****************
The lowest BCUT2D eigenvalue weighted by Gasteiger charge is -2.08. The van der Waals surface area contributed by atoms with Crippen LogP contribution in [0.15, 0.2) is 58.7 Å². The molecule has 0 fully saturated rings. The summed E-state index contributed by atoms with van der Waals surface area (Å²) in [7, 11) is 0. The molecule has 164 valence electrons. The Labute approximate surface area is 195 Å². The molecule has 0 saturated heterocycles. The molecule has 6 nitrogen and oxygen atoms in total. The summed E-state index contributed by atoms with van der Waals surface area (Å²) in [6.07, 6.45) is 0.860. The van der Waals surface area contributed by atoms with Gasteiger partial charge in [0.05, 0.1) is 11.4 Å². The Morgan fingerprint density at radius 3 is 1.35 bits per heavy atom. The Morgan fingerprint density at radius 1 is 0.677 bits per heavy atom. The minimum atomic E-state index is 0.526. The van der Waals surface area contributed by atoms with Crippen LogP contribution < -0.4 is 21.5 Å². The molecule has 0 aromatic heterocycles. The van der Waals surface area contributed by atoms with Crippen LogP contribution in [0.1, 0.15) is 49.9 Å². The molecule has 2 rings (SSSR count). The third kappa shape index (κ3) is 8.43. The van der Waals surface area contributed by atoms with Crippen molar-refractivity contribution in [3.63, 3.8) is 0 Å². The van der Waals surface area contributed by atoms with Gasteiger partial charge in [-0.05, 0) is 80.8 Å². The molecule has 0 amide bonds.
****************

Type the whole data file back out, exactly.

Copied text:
The lowest BCUT2D eigenvalue weighted by Gasteiger charge is -2.08. The van der Waals surface area contributed by atoms with Crippen LogP contribution in [0.15, 0.2) is 58.7 Å². The molecule has 0 fully saturated rings. The summed E-state index contributed by atoms with van der Waals surface area (Å²) in [7, 11) is 0. The molecule has 164 valence electrons. The Labute approximate surface area is 195 Å². The molecule has 0 saturated heterocycles. The molecule has 6 nitrogen and oxygen atoms in total. The summed E-state index contributed by atoms with van der Waals surface area (Å²) in [6.07, 6.45) is 0.860. The van der Waals surface area contributed by atoms with Gasteiger partial charge in [0.05, 0.1) is 11.4 Å². The Morgan fingerprint density at radius 3 is 1.35 bits per heavy atom. The Morgan fingerprint density at radius 1 is 0.677 bits per heavy atom. The minimum atomic E-state index is 0.526. The van der Waals surface area contributed by atoms with Crippen LogP contribution < -0.4 is 21.5 Å². The molecule has 0 aromatic heterocycles. The van der Waals surface area contributed by atoms with Crippen LogP contribution in [0.1, 0.15) is 49.9 Å². The molecule has 2 rings (SSSR count). The third kappa shape index (κ3) is 8.43. The van der Waals surface area contributed by atoms with Crippen molar-refractivity contribution in [3.63, 3.8) is 0 Å². The van der Waals surface area contributed by atoms with Gasteiger partial charge in [-0.05, 0) is 80.8 Å². The molecule has 0 amide bonds.